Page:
I’ve noticed a recent proliferation on the internet of sites that focus on “observation” of canine behavior. And I applaud the thinking behind this supposition. The Body language and physical reactions that reveal what’s going on between those fuzzy ears. Facebook has a page that shows photo’s of dogs and page members post their interpretation of different “signals”. I believe that careful observation is an important part of developing “dogness”, but from reading the various posts, it seems to me that “Human Psychological” science is encroaching on the discussion to a crippling degree. Some of the observations turn the dogs into furry humans with human reactions to various situations. It becomes so complicated, burdened with way too much minutiae, that the salient points are shrouded in “What does that mean?” But I do believe that some of it is on track. Most especially those observations that are simple. Those that allow dogs to be dogs. Those that understand that dogs are really very simple, uncomplicated, creatures. It is only human science that turns the mind of a dog into a convoluted labyrinth of difficult to understand behaviors. Becoming aware of your own “dogness” may well be a result of your own willingness to be simple and straightforward in your own thinking. Again, this is a major obstacle to most people who call themselves “Trainers”, or “Behaviorists”. Many of them want canine behavior to be complicated, understood only by people with degrees and formal education. Many want to put dog training into the stratosphere of professions so that those who have only experience are cast aside as “wannabees”. But I’m telling you, dogs are much happier as simple, thinking souls. That’s not to say that dogs are stupid, or mindless. They do have intelligence, that much is rock-solid. But when we understand their inherent simplicity, we can approach what Hoaglund was speaking about… becoming partially “dog”.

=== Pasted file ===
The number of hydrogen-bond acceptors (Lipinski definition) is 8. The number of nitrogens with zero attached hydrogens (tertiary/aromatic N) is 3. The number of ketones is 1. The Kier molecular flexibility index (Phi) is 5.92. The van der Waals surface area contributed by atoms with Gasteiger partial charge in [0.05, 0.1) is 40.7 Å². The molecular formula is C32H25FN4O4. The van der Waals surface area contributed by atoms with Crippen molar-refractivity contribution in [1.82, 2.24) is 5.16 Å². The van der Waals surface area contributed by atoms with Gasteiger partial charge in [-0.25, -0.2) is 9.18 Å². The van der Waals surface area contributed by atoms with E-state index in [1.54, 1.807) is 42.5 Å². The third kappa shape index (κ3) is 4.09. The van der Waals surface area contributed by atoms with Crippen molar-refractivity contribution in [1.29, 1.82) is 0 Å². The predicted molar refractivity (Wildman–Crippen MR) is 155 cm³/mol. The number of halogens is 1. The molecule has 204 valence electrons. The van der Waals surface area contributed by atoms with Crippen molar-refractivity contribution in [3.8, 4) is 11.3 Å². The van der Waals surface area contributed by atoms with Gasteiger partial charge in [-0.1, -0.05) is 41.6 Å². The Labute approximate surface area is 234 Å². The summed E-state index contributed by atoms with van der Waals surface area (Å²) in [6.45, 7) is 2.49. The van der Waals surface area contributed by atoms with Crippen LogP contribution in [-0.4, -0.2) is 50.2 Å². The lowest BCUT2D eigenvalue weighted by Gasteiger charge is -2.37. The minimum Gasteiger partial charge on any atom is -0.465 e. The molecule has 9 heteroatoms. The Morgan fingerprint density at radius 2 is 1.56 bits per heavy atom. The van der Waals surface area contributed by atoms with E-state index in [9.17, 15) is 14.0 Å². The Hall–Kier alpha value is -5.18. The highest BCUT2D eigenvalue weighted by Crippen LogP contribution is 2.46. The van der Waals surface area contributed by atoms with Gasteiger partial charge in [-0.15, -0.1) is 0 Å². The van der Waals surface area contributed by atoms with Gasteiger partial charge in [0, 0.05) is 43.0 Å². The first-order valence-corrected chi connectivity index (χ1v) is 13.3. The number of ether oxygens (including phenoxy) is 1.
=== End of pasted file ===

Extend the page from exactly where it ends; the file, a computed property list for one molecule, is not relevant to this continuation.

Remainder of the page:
The first thing that I’ve attempted in gaining this bond, is to simplify my own approach to training. I took every book on training and understanding dogs that I own, the notes from every seminar I’ve attended, and tried to distill them into one, simple truth. I began with the concept of “Drives”. There are behaviorists and trainers that will assign a different “drive” to every behavior. At first, my own thinking followed current understanding. That they all can be refined into a single motivator, a single “drive”. It’s called “Prey Drive”. The drive to hunt, search, eat, and play for one essential reason. Your dog is a “hunter”. Operating off this conclusion has allowed me to ask simpler questions of why my dog does what he does. “Why would a born-hunter react in this way?” “What would a simple hunter do in this situation?” That was my approach…Not everybody subscribes to what I do, and that’s fine. Now, as you’ve already read, my thinking on the matter of “drives” is evolving. Your own experience may lead you in an entirely different direction, and that’s fine. You find your way. But here are a couple of suggested questions to dwell on. They may help you to consider the subject.
Ask yourself this: How can I see the world in the same way as my dog? How do I suspend the human tendency to judge and analyze everything that comes before me, and react like a dog would? How does my dog communicate with me? Am I trying to see things from his viewpoint, or am I forcing him/her into some wayward, human paradigm like operant conditioning or pure pack behavior? Have I ever tried to duplicate my dog’s way of communicating? For instance, have I ever tried to duplicate a “play-bow” to my dog? What was the reaction? Try not speaking to your dog, and communicate thru body language. Or facial expression. Closely observe how your dog reacts to your mood. If I get frustrated or even angry about something, what does my dog do? Hide? Growl at me? Suspend your adulthood for a few minutes, and pretend to be a dog! Sniff at things, roll over on your back, whatever a dog does during it’s time. (I’d not recommend that you go around humping things like some dogs are wont to do, as this could lead to legal and ethical, not to mention social complications) Find a way to Be Dog. It will open up a whole new understanding of your canine friend!
(P.S.- I’d also not recommend allowing someone to lead you around on a leather collar and leash in public. More complications that you don’t want. I’m just sayin’…)